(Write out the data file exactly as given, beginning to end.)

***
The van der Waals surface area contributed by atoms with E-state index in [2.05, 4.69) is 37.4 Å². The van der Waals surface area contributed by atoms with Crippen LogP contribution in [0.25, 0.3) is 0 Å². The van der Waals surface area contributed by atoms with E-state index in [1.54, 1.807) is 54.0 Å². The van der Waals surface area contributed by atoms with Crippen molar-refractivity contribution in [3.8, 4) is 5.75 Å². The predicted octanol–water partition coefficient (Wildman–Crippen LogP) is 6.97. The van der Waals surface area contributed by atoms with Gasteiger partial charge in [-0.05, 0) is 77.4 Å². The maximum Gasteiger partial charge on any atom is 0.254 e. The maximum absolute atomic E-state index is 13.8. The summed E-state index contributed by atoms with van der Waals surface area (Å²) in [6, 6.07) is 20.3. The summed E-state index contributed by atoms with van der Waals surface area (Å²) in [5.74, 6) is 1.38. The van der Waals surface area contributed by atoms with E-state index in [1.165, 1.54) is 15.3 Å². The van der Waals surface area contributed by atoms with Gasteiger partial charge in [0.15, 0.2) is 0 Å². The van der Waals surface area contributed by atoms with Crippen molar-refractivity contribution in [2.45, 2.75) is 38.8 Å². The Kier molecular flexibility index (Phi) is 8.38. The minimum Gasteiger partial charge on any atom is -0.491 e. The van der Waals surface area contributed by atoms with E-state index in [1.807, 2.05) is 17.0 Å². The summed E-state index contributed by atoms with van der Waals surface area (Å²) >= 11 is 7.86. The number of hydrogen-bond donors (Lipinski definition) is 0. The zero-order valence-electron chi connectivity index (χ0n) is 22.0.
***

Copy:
The van der Waals surface area contributed by atoms with E-state index in [2.05, 4.69) is 37.4 Å². The van der Waals surface area contributed by atoms with Crippen LogP contribution in [0.25, 0.3) is 0 Å². The van der Waals surface area contributed by atoms with E-state index in [1.54, 1.807) is 54.0 Å². The van der Waals surface area contributed by atoms with Crippen molar-refractivity contribution in [3.8, 4) is 5.75 Å². The predicted octanol–water partition coefficient (Wildman–Crippen LogP) is 6.97. The van der Waals surface area contributed by atoms with Gasteiger partial charge in [-0.05, 0) is 77.4 Å². The maximum Gasteiger partial charge on any atom is 0.254 e. The maximum absolute atomic E-state index is 13.8. The summed E-state index contributed by atoms with van der Waals surface area (Å²) in [6, 6.07) is 20.3. The summed E-state index contributed by atoms with van der Waals surface area (Å²) in [5.74, 6) is 1.38. The van der Waals surface area contributed by atoms with E-state index in [1.165, 1.54) is 15.3 Å². The van der Waals surface area contributed by atoms with Gasteiger partial charge in [0.15, 0.2) is 0 Å². The van der Waals surface area contributed by atoms with Crippen molar-refractivity contribution in [2.45, 2.75) is 38.8 Å². The Kier molecular flexibility index (Phi) is 8.38. The minimum Gasteiger partial charge on any atom is -0.491 e. The van der Waals surface area contributed by atoms with E-state index in [1.807, 2.05) is 17.0 Å². The summed E-state index contributed by atoms with van der Waals surface area (Å²) >= 11 is 7.86. The number of hydrogen-bond donors (Lipinski definition) is 0. The zero-order valence-electron chi connectivity index (χ0n) is 22.0.